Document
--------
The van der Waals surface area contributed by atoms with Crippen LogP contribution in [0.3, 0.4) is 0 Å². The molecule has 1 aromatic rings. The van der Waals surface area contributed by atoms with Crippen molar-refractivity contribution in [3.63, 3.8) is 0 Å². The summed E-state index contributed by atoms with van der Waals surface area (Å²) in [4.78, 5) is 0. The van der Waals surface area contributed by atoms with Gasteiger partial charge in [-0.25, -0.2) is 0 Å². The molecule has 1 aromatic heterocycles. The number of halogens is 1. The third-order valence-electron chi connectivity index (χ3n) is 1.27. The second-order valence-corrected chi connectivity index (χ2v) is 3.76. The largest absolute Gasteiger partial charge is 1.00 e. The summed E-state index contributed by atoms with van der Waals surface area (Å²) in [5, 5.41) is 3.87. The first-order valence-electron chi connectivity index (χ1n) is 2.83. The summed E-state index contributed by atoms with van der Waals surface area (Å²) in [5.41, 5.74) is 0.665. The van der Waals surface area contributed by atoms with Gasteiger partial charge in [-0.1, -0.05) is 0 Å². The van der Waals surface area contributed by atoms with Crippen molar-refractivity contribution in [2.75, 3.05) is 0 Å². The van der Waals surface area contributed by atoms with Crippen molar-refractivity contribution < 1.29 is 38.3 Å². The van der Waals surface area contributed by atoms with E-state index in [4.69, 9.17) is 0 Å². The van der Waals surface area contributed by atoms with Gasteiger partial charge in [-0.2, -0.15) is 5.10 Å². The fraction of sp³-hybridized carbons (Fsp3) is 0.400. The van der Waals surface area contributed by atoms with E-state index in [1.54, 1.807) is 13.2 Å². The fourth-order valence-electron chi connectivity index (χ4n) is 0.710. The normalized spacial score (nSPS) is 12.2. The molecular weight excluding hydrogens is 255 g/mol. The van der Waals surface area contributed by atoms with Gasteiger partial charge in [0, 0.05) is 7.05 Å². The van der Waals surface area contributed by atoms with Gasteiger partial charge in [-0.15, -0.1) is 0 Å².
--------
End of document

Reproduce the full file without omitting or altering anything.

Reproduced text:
The van der Waals surface area contributed by atoms with Crippen LogP contribution in [0.3, 0.4) is 0 Å². The molecule has 1 aromatic rings. The van der Waals surface area contributed by atoms with Crippen molar-refractivity contribution in [3.63, 3.8) is 0 Å². The summed E-state index contributed by atoms with van der Waals surface area (Å²) in [4.78, 5) is 0. The van der Waals surface area contributed by atoms with Gasteiger partial charge in [-0.25, -0.2) is 0 Å². The molecule has 1 aromatic heterocycles. The number of halogens is 1. The third-order valence-electron chi connectivity index (χ3n) is 1.27. The second-order valence-corrected chi connectivity index (χ2v) is 3.76. The largest absolute Gasteiger partial charge is 1.00 e. The summed E-state index contributed by atoms with van der Waals surface area (Å²) in [5, 5.41) is 3.87. The first-order valence-electron chi connectivity index (χ1n) is 2.83. The summed E-state index contributed by atoms with van der Waals surface area (Å²) in [5.41, 5.74) is 0.665. The van der Waals surface area contributed by atoms with Gasteiger partial charge in [-0.1, -0.05) is 0 Å². The van der Waals surface area contributed by atoms with Crippen molar-refractivity contribution in [2.75, 3.05) is 0 Å². The van der Waals surface area contributed by atoms with Crippen molar-refractivity contribution < 1.29 is 38.3 Å². The van der Waals surface area contributed by atoms with E-state index in [4.69, 9.17) is 0 Å². The van der Waals surface area contributed by atoms with Gasteiger partial charge in [-0.2, -0.15) is 5.10 Å². The fraction of sp³-hybridized carbons (Fsp3) is 0.400. The van der Waals surface area contributed by atoms with E-state index in [1.54, 1.807) is 13.2 Å². The fourth-order valence-electron chi connectivity index (χ4n) is 0.710. The normalized spacial score (nSPS) is 12.2. The molecular weight excluding hydrogens is 255 g/mol. The van der Waals surface area contributed by atoms with Gasteiger partial charge in [0, 0.05) is 7.05 Å². The van der Waals surface area contributed by atoms with Gasteiger partial charge in [-0.15, -0.1) is 0 Å².